Tutorial + How-to How to Make Snow Ice Cream that Tastes Awesome

Published on December 26th, 2010 | by Julie Finn

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The Best Snow Ice Cream You’ve Ever Tasted: Tips, Tricks, and Recipes

How to Make Snow Ice Cream that Tastes Awesome

My little girls’ greatest pleasure on a snowy day is to run outside without coat or mittens, fill a bowl with fresh, clean snow, and then run back inside to help make a bowl of snow ice cream. Sometimes our snow ice crean is simple, just powdered sugar stirred into snow. Sometimes it’s very elaborate, with pudding mix, vanilla, and heavy cream.

The one thing that is guaranteed to never change? It’s ALWAYS delicious.

So whether you’re faced with the only snow that you’ll probably get this winter, or the thousandth snowstorm with a thousand more waiting for you before spring appears, you’ll find that one of these recipes for snow ice cream is going to be just the recipe for you. So be sure to write it down, because one day your kiddos will want to make snow ice cream for their own kiddos, and they’ll want to make it just the way that you always did.

Read on for the recipes!

Traditional Snow Ice Cream Recipe

Classic Snow Ice Cream Recipe

If you made snow ice cream as a kid, then this is probably how you made it. This classic snow ice cream recipe, courtesy of My Crazy Adoption, includes all the traditional ingredients: sugar, vanilla, cream and of course, snow! As a bonus for you visual learners out there, be sure to check out the how-to video that shows how to whip together a batch of snow ice cream right before your eyes.

[Image credit:  My Crazy Adoption]

Coffee Creamer Snow Ice Cream

Coffee Creamer Snow Ice Cream

Okay, you may not have heavy whipping cream or condensed milk in your house, but surely you have coffee creamer! This coffee creamer snow ice cream recipe from Almost Unschoolers skips even the sugar in favor of just adding flavored coffee creamer. Simple and yummy!

[Image credit: Almost Unschoolers]

Snow Ice Cream by the Gallon!

How to Make Snow Ice Cream

Most snow ice cream recipes make snow ice cream by the bowl, but what if you want to make snow ice cream for a crowd? This gallon of snow ice cream recipe from LarkSong Knits, while using traditional ingredients, starts with an entire gallon of snow, enough snow to make snow ice cream for an entire children’s party, or for the whole family to enjoy after dinner.

[Image credit: LarkSong Knits]

Snow Ice Cream Science Experiment!

Snow Ice Cream Science Experiment!

Okay, so let’s say that you want to make snow ice cream, but you also live with someone very small and very clever, and that person is all, “How does ice cream work?”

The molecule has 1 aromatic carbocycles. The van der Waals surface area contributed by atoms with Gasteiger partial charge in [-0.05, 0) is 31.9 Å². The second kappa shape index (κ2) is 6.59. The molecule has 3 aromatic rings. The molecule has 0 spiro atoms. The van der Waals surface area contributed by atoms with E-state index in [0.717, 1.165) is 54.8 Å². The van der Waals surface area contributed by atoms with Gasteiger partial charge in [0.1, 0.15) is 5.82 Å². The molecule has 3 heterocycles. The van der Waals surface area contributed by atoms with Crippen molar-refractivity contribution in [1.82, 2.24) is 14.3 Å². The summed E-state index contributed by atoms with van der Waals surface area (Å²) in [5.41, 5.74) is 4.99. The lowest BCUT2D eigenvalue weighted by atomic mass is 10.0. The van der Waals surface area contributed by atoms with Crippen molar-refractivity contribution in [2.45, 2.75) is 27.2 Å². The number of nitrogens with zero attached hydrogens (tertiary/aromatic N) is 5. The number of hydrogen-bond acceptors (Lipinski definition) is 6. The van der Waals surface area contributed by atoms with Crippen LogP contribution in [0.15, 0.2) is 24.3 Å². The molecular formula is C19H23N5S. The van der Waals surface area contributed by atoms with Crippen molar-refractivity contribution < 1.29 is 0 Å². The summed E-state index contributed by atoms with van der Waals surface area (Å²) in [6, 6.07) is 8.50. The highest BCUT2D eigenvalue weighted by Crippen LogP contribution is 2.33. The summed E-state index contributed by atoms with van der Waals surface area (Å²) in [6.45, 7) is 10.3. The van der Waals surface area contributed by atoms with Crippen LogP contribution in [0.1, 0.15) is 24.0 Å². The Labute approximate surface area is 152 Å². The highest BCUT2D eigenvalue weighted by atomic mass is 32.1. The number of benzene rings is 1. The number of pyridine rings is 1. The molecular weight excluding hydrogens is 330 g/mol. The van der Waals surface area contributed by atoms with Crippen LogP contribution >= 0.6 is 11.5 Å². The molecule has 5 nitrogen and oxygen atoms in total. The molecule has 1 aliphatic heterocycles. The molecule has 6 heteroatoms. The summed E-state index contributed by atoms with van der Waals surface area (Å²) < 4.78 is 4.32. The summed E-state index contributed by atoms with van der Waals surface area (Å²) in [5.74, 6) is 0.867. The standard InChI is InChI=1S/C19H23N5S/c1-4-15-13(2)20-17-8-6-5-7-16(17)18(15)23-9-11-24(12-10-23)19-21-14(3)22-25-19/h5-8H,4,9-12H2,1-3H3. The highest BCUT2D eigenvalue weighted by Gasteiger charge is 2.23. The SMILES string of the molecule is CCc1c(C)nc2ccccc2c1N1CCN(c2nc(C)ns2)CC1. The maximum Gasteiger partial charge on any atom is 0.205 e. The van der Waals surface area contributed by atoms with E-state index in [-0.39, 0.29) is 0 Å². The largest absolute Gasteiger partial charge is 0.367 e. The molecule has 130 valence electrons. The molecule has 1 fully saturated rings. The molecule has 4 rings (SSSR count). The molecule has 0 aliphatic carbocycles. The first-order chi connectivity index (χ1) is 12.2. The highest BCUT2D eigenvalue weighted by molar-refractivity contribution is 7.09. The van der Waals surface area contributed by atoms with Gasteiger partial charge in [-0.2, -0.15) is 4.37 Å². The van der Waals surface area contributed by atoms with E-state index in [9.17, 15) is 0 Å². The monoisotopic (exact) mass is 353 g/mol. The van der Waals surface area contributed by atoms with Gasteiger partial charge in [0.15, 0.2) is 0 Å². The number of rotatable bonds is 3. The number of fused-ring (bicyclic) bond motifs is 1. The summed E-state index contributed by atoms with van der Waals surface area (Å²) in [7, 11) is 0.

This Ziplock bag ice cream recipe from Steve Spangler Science uses the snow as the freezing agent, not the main ingredient, so not only can you use the snow to make REAL ice cream, but you can also read a scientific explanation for every step in the process. Just in case, you know, you were curious.

Snow Ice Cream Tips & Tricks

How to Make Snow Ice Cream: Tips & Tricks

Now you have plenty of recipes to choose from, and so here are a few more tips and tricks to send you happily on your way:

1. For the cleanest snow, set out your ice cream bowls during the snowstorm–future ice cream will waft gently into your bowl, and give you the best consistency.

2. If you scoop your snow out of a previous snowfall, scoop only the top layer, and give the young people in your life detailed instructions–my little girls have scooped up snow for ice cream that has gravel, dirt, and road salt in it!

3. If you live in an urban area and worry about pollution, I wouldn’t make snow ice cream a daily dessert, but it’s worth the experience to have it a couple of times a winter.

4. You can make snow ice cream while on your nature walk–just bring along your pre-measured ingredients, and make sure that they stay cold in your pack.

5. Most importantly: don’t eat yellow snow.




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About the Author

I'm a writer, crafter, Zombie Preparedness Planner, and homeschooling momma of two kids who will hopefully someday transition into using their genius for good, not the evil machinations and mess-making in which they currently indulge. I'm interested in recycling and nature crafts, food security, STEM education, and the DIY lifestyle, however it's manifested--making myself some underwear out of T-shirts? Done it. Teaching myself guitar? Doing it right now. Visit my blog Craft Knife for a peek at our very weird handmade homeschool life; my etsy shop Pumpkin+Bear for a truly odd number of rainbow-themed beeswax pretties; and my for links to articles about poverty, educational politics, and this famous cat who lives in my neighborhood.



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